In this report, we have shown that transcription site profiles of key genes for which steady-state levels correlate with response to 5-FU in vitro (12) could be used to develop a novel approach that predicts response of tumor cells to chemotherapy. Using cell lines representing the extremes of sensitivity and resistance, we derived a four-gene signature that independently predicted 5-FU response in test cell lines. Furthermore, by extending the analysis to human colon tumor tissue, we provided proof of principle that the transcription site profile of cells varies among individual tumors and may be used to predict patient response to 5-FU. This study will be followed up by a more extensive clinical test of the approach to determine the predictive value of such data.
We suggest transcription site analysis of cells in situ will be more incisive than expression analysis or profiling in subclassifying tumors with regard to important clinical phenotypes, such as chemotherapeutic response, as reported here, or invasive or metastatic potential. Such information is essential for maximizing the efficacy of therapeutic treatment, and for personalizing care for patients.
Disclosure of Potential Conflicts of Interest
L.H. Augenlicht: consultant/advisory board, Pittsburgh Cancer Center, Arizona Cancer Center, and Valley Hospital, New Jersey. R.H. Singer: consultant/advisory board, Aureon Laboratories. The other authors disclosed no potential conflicts of interest.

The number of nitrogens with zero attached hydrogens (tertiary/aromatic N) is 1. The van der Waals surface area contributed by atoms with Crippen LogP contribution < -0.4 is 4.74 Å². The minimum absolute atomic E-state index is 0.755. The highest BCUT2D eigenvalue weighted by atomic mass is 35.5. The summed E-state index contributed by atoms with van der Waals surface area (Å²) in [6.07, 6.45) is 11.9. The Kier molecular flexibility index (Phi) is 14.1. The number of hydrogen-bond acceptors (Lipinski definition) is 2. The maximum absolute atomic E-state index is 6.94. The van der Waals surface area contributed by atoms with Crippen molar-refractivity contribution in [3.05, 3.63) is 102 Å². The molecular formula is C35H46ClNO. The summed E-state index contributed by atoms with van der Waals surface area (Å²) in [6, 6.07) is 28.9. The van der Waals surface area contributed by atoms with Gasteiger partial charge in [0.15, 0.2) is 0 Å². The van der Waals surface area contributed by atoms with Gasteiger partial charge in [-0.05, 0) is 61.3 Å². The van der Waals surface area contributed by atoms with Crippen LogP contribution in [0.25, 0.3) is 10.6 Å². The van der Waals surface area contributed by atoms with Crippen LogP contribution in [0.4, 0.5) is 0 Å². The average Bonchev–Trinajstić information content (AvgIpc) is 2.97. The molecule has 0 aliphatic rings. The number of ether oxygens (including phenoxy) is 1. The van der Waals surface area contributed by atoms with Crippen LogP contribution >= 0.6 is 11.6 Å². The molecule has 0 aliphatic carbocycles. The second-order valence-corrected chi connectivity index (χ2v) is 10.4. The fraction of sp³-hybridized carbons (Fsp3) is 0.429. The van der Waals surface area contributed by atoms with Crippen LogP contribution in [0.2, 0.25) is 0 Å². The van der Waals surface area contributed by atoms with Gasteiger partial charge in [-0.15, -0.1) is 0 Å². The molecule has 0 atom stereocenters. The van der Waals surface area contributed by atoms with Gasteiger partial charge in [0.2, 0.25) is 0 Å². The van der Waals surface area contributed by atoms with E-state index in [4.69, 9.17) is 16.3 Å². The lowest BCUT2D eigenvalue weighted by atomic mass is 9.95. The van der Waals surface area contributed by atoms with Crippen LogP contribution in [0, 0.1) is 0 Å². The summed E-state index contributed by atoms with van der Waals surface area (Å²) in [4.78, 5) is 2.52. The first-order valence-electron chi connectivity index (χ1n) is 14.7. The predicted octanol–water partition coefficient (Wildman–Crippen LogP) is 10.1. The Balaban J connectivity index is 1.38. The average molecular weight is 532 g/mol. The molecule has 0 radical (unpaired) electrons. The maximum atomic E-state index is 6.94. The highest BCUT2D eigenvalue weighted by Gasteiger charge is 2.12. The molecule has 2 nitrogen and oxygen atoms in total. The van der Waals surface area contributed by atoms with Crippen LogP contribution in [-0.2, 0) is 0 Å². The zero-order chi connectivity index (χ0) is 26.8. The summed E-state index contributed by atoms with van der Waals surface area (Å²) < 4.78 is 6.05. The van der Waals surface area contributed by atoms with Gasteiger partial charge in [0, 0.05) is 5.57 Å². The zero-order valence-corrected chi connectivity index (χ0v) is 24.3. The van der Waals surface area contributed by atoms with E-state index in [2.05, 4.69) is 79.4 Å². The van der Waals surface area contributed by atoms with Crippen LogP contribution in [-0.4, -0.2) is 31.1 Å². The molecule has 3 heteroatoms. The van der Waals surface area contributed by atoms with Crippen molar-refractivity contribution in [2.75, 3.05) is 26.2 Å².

Note: Supplementary data for this article are available at Cancer Research Online (http://cancerres.aacrjournals.org/).
Grant support: NIH grant R33CA83208 (R.H. Singer), the NIH Medical Scientist Training Program T32GM07288 (R.C. Pezo), U54CA100926 (L.H. Augenlicht), and the Albert Einstein Cancer Center Core Grant P30CA13330. This work was supported in part by R01CA70896, R01CA75503, R01CA86072, R01CA107382 (R.G. Pestell). The Kimmel Cancer Center was supported by NIH Cancer Center Core grant P30CA56036 (R.G. Pestell).
The costs of publication of this article were defrayed in part by the payment of page charges. This article must therefore be hereby marked advertisement in accordance with 18 U.S.C. Section 1734 solely to indicate this fact.
We thank S.M. Shenoy for assistance with microscopy and image analysis and J.M. Mariadason for providing cell lines and data on cell response and expression.